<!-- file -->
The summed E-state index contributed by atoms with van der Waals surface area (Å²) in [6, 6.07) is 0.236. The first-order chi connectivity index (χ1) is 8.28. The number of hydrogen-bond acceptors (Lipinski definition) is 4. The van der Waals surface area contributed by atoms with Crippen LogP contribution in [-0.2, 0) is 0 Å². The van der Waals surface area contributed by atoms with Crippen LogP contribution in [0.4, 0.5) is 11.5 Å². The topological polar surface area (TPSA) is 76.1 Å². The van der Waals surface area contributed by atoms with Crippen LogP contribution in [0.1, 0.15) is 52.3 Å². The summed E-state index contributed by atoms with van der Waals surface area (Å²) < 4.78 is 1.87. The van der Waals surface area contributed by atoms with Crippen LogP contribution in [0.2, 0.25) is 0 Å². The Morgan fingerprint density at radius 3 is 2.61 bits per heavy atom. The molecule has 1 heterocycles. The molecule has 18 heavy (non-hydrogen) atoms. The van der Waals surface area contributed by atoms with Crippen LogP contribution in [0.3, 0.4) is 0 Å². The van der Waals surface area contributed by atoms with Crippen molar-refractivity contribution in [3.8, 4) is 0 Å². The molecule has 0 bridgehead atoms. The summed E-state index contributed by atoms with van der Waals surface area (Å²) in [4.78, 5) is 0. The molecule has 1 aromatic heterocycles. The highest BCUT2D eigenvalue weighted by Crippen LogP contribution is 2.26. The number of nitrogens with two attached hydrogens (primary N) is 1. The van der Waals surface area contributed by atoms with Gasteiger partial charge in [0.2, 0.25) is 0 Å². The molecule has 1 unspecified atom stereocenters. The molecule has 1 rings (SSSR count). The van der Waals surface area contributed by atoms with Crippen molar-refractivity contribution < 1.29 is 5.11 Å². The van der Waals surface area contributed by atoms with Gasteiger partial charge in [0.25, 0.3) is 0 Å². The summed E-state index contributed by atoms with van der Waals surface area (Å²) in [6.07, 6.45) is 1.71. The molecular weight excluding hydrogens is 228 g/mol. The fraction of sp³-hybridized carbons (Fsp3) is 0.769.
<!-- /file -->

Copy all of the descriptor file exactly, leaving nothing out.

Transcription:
The summed E-state index contributed by atoms with van der Waals surface area (Å²) in [6, 6.07) is 0.236. The first-order chi connectivity index (χ1) is 8.28. The number of hydrogen-bond acceptors (Lipinski definition) is 4. The van der Waals surface area contributed by atoms with Crippen LogP contribution in [-0.2, 0) is 0 Å². The van der Waals surface area contributed by atoms with Crippen LogP contribution in [0.4, 0.5) is 11.5 Å². The topological polar surface area (TPSA) is 76.1 Å². The van der Waals surface area contributed by atoms with Crippen LogP contribution in [0.1, 0.15) is 52.3 Å². The summed E-state index contributed by atoms with van der Waals surface area (Å²) < 4.78 is 1.87. The van der Waals surface area contributed by atoms with Crippen LogP contribution in [0.2, 0.25) is 0 Å². The Morgan fingerprint density at radius 3 is 2.61 bits per heavy atom. The molecule has 1 heterocycles. The molecule has 18 heavy (non-hydrogen) atoms. The van der Waals surface area contributed by atoms with Crippen LogP contribution in [0.3, 0.4) is 0 Å². The van der Waals surface area contributed by atoms with Crippen molar-refractivity contribution in [3.8, 4) is 0 Å². The molecule has 0 bridgehead atoms. The summed E-state index contributed by atoms with van der Waals surface area (Å²) in [4.78, 5) is 0. The molecule has 1 aromatic heterocycles. The highest BCUT2D eigenvalue weighted by Crippen LogP contribution is 2.26. The number of nitrogens with two attached hydrogens (primary N) is 1. The van der Waals surface area contributed by atoms with Gasteiger partial charge in [0.2, 0.25) is 0 Å². The molecule has 1 unspecified atom stereocenters. The molecule has 1 rings (SSSR count). The van der Waals surface area contributed by atoms with Crippen molar-refractivity contribution < 1.29 is 5.11 Å². The van der Waals surface area contributed by atoms with Gasteiger partial charge in [0.25, 0.3) is 0 Å². The summed E-state index contributed by atoms with van der Waals surface area (Å²) in [6.07, 6.45) is 1.71. The molecular weight excluding hydrogens is 228 g/mol. The fraction of sp³-hybridized carbons (Fsp3) is 0.769.